The Fire Lord tries to kill him and Aang finally has the opportunity to kill him right back. He doesn’t take it. He taps into a place of purity and light and strips Ozai’s Bending powers away entirely, rendering him ineffective.
It would have been really easy to write Aang deciding to do something vague like “face the Fire Lord” and then have Ozai fall off a cliff accidentally or something. Or to never bring up death and pretend that killing doesn’t actually happen in real life (another common children’s story evasion tactic.) But Aang is spurred on by his friends and his own freaking past lives to kill Ozai in order to bring peace to the world.
They tell him that he has to kill Ozai over and over and over again. And he says no. He finds another way and it works for him, but this is not the cop-out of Harry Potter. Aang is tenacious but he is also basically pacifist in his ideals. One comes to the understand that even if he didn’t learn to take Ozai’s Bending abilities away from him, he would have continued to abstain from killing until he found another way. Aang’s story is actually more vanilla. Ozai doesn’t even die; he is simply taken into custody. But the question of choice, agency and death are actively internalized in Aang’s character and he struggles with the question as any human probably should.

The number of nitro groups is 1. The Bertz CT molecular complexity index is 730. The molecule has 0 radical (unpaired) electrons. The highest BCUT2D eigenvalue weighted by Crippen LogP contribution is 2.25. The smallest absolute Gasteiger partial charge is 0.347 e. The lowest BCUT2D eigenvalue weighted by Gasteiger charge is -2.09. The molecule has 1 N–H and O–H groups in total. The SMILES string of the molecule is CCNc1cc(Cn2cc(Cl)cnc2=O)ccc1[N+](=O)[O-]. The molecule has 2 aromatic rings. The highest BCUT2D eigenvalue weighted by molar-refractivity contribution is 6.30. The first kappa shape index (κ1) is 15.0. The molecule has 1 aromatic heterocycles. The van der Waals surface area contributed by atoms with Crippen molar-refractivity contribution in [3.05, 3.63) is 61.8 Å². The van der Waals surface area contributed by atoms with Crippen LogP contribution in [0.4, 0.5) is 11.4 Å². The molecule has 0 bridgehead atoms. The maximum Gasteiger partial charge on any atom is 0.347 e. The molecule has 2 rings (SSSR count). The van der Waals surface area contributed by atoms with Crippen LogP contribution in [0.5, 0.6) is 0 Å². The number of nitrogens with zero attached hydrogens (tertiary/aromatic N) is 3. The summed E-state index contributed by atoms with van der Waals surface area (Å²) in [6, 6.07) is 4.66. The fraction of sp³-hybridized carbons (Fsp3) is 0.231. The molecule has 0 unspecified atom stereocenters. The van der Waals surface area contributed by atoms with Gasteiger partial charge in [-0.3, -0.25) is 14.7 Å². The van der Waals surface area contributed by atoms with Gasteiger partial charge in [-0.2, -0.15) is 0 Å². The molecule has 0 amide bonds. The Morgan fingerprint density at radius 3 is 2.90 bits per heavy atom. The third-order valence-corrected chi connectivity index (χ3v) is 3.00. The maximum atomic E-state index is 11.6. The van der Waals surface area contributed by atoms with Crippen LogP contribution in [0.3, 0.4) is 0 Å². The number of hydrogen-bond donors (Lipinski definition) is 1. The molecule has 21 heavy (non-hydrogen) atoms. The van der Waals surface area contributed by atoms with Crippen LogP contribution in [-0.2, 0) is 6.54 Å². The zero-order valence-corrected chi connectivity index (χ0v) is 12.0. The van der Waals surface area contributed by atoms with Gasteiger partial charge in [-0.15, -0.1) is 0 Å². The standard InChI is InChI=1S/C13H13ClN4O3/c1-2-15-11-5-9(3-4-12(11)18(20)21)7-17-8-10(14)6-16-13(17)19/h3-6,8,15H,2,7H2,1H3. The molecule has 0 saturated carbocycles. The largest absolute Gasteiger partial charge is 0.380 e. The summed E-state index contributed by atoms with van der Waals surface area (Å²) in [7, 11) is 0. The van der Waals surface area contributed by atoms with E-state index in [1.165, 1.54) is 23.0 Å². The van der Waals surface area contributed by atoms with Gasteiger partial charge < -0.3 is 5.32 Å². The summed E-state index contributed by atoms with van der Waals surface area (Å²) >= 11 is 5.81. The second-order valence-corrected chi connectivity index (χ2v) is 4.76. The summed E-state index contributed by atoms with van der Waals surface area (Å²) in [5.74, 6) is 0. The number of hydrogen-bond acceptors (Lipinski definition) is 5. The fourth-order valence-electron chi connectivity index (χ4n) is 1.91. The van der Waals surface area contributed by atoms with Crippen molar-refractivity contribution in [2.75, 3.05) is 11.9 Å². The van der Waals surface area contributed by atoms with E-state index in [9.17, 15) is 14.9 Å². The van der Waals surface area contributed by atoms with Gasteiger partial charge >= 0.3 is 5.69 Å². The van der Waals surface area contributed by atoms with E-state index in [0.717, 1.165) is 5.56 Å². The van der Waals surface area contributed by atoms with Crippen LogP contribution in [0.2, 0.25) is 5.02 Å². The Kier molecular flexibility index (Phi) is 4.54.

That is true morality, and an honest approach to the prophetic kill-or-be-killed trope that has been softened into mush by children show censors. Harry Potter’s soul is saved only through coincidence and his own curious unwillingness to acknowledge the fact that he plans to murder someone for 2 years straight. Aang, on the other hand, internalizes and rejects the path of a killer and finds another way to solve a complicated problem.
Maybe that’s what we should really be teaching our children.